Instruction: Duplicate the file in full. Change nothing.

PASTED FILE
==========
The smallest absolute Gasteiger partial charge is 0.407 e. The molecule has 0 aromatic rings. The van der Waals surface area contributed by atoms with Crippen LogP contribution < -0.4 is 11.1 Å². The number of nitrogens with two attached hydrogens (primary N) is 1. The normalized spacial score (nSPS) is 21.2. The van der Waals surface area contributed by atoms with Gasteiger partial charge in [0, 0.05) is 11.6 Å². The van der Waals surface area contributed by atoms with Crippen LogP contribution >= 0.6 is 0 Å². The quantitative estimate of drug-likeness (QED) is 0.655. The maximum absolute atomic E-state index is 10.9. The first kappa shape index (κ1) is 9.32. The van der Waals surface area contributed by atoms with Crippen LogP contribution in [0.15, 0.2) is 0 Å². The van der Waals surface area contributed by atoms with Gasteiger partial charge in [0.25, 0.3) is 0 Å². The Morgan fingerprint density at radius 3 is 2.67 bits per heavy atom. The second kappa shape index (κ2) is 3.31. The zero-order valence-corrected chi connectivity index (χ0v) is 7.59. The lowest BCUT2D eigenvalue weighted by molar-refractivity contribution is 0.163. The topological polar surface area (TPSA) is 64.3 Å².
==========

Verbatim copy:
The smallest absolute Gasteiger partial charge is 0.407 e. The molecule has 0 aromatic rings. The van der Waals surface area contributed by atoms with Crippen LogP contribution < -0.4 is 11.1 Å². The number of nitrogens with two attached hydrogens (primary N) is 1. The normalized spacial score (nSPS) is 21.2. The van der Waals surface area contributed by atoms with Gasteiger partial charge in [0, 0.05) is 11.6 Å². The van der Waals surface area contributed by atoms with Crippen LogP contribution >= 0.6 is 0 Å². The quantitative estimate of drug-likeness (QED) is 0.655. The maximum absolute atomic E-state index is 10.9. The first kappa shape index (κ1) is 9.32. The van der Waals surface area contributed by atoms with Crippen LogP contribution in [0.15, 0.2) is 0 Å². The van der Waals surface area contributed by atoms with Gasteiger partial charge in [0.25, 0.3) is 0 Å². The Morgan fingerprint density at radius 3 is 2.67 bits per heavy atom. The second kappa shape index (κ2) is 3.31. The zero-order valence-corrected chi connectivity index (χ0v) is 7.59. The lowest BCUT2D eigenvalue weighted by molar-refractivity contribution is 0.163. The topological polar surface area (TPSA) is 64.3 Å².